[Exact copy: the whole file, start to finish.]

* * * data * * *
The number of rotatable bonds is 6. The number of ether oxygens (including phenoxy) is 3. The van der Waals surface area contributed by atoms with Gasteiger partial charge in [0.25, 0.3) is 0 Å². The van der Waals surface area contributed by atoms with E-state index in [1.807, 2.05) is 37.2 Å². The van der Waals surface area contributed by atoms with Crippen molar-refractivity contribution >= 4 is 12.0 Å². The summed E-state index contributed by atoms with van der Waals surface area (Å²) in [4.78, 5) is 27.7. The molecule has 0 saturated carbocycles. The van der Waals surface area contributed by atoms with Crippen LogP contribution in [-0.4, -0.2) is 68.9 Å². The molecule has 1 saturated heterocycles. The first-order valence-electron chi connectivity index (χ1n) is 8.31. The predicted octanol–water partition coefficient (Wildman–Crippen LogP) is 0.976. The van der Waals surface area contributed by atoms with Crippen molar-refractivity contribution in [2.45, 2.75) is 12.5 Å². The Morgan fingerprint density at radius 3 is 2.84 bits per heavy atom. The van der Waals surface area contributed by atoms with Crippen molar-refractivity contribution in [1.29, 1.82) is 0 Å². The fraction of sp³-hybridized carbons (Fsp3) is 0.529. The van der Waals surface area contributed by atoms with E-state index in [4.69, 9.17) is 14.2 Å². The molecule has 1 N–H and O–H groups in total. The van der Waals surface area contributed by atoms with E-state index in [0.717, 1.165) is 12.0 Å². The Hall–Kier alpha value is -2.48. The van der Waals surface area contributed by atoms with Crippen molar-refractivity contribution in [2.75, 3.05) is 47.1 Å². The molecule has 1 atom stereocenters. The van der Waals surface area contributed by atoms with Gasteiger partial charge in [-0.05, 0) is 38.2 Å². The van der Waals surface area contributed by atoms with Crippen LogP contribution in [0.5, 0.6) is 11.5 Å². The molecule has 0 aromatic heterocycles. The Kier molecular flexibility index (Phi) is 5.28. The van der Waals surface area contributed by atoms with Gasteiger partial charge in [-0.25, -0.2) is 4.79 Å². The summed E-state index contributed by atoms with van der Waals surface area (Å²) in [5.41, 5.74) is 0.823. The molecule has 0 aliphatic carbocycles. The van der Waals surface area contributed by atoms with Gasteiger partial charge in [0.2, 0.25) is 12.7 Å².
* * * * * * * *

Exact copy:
The number of rotatable bonds is 6. The number of ether oxygens (including phenoxy) is 3. The van der Waals surface area contributed by atoms with Gasteiger partial charge in [0.25, 0.3) is 0 Å². The van der Waals surface area contributed by atoms with E-state index in [1.807, 2.05) is 37.2 Å². The van der Waals surface area contributed by atoms with Crippen molar-refractivity contribution >= 4 is 12.0 Å². The summed E-state index contributed by atoms with van der Waals surface area (Å²) in [4.78, 5) is 27.7. The molecule has 0 saturated carbocycles. The van der Waals surface area contributed by atoms with Crippen LogP contribution in [-0.4, -0.2) is 68.9 Å². The molecule has 1 saturated heterocycles. The first-order valence-electron chi connectivity index (χ1n) is 8.31. The predicted octanol–water partition coefficient (Wildman–Crippen LogP) is 0.976. The van der Waals surface area contributed by atoms with Crippen molar-refractivity contribution in [2.45, 2.75) is 12.5 Å². The Morgan fingerprint density at radius 3 is 2.84 bits per heavy atom. The van der Waals surface area contributed by atoms with Crippen molar-refractivity contribution in [1.29, 1.82) is 0 Å². The fraction of sp³-hybridized carbons (Fsp3) is 0.529. The van der Waals surface area contributed by atoms with E-state index in [4.69, 9.17) is 14.2 Å². The molecule has 1 N–H and O–H groups in total. The van der Waals surface area contributed by atoms with E-state index in [0.717, 1.165) is 12.0 Å². The Hall–Kier alpha value is -2.48. The van der Waals surface area contributed by atoms with Crippen molar-refractivity contribution in [2.75, 3.05) is 47.1 Å². The molecule has 1 atom stereocenters. The van der Waals surface area contributed by atoms with Gasteiger partial charge in [-0.05, 0) is 38.2 Å². The van der Waals surface area contributed by atoms with Crippen LogP contribution in [0.5, 0.6) is 11.5 Å². The molecule has 0 aromatic heterocycles. The Kier molecular flexibility index (Phi) is 5.28. The van der Waals surface area contributed by atoms with Gasteiger partial charge in [-0.25, -0.2) is 4.79 Å². The summed E-state index contributed by atoms with van der Waals surface area (Å²) in [5.41, 5.74) is 0.823. The molecule has 0 aliphatic carbocycles. The van der Waals surface area contributed by atoms with Gasteiger partial charge in [0.2, 0.25) is 12.7 Å².